LONDON // It is the hidden face of the London Olympics: while the athletes compete, thousands of technicians will run the most connected Games in history while dealing with the threat of cyber attacks.
The 2012 edition is expected to produce almost one third more data than the 2008 Beijing Olympics, all going to systems that will deliver results not just to Olympic venue scoreboards but to the rest of the world.
"The London Games will be the most connected games in history," said Patrick Adiba, the executive vice president of Atos, the technology company leading a group of six firms dealing with the Olympics.
"We have calculated there will be about eight billion devices connected to internet by the time of the Games including smartphones and tablets: more than the number of human beings on earth."
The consortium will be responsible for around 9,500 computers, 1,000 network and security devices and 900 servers for the Games.
They will have undergone 200,000 hours of testing in the run-up to the biggest challenge they will ever have to face.
Looking after them is an army of 3,500 technicians making sure that the system transmits flawlessly, unhindered by possible cyber attacks, hacking incidents or merely technical breakdowns.
According to US networking giant Cisco, which as one of Atos's partners has among other tasks been responsible for installing 1,800 Wi-Fi stations for the Games, the information network must cope with 30 per cent more data than Beijing.
The task is massive: to transmit in real time - or at least in the space of 300 milliseconds, which is the limit of human perception - competition results from the "Olympic family" to websites, the media and broadcasters.
They will also supply security passes for the Olympic site.
All the systems have been duplicated to prevent a single breakdown jeopardising the Games.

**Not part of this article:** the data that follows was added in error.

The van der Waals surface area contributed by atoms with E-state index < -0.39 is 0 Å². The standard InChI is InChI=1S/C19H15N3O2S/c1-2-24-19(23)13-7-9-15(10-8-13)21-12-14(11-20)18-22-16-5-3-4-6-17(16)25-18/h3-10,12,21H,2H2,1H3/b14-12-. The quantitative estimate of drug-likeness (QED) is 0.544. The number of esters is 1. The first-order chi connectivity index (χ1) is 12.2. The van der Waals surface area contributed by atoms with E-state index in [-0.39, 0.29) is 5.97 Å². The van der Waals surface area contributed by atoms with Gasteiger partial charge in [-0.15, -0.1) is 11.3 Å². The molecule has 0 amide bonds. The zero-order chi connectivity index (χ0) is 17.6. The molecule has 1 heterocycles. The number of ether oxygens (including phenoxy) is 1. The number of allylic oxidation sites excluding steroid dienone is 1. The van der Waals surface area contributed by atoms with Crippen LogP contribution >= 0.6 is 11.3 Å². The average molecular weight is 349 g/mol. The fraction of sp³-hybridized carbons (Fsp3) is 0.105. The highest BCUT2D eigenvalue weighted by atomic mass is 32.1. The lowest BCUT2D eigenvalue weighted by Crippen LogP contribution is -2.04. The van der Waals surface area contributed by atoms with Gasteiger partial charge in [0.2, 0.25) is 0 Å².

Preparations started in 2008, in new offices at Canary Wharf, the financial district in East London near the Olympic stadium, where Atos set up its technological laboratory, equipped with hundreds of computers.
To guard against all eventualities, each sporting discipline has gone through 9,000 different scenarios from the most likely to the most implausible.
"Some problems are technical, others much less so. For example, we can simulate a power cut or a computer crash, but we also have to think about a traffic problem which stops our staff getting to work on time. Our people have to expect the unexpected," Mr Adiba said.
During the Games themselves, at the control centre there will be around 500 specialists watching the situation 24 hours a day.
The Olympics are one of the most watched sporting events in the world with an expected audience of four billion people.
The British government warned that despite all the preparations the Games could not be made immune to cyber attacks.
"This year's Olympics in the United Kingdom will not be immune to cyber attacks by those who would seek to disrupt the Games," said Francis Maude, a cabinet minister with responsibility for cyber security.
"The Beijing Olympics saw 12 million cybersecurity incidents during their Olympics."
But Mr Adiba said they were "not particularly obsessed by cyber attacks".
"Our role is to protect the information at all costs," Mr Adiba said, "whether it is from a technical error or a hacker.
"If there is a problem it doesn't matter what caused it: we will disconnect the system concerned because our goal is that the competition can go on without disruption to the athletes."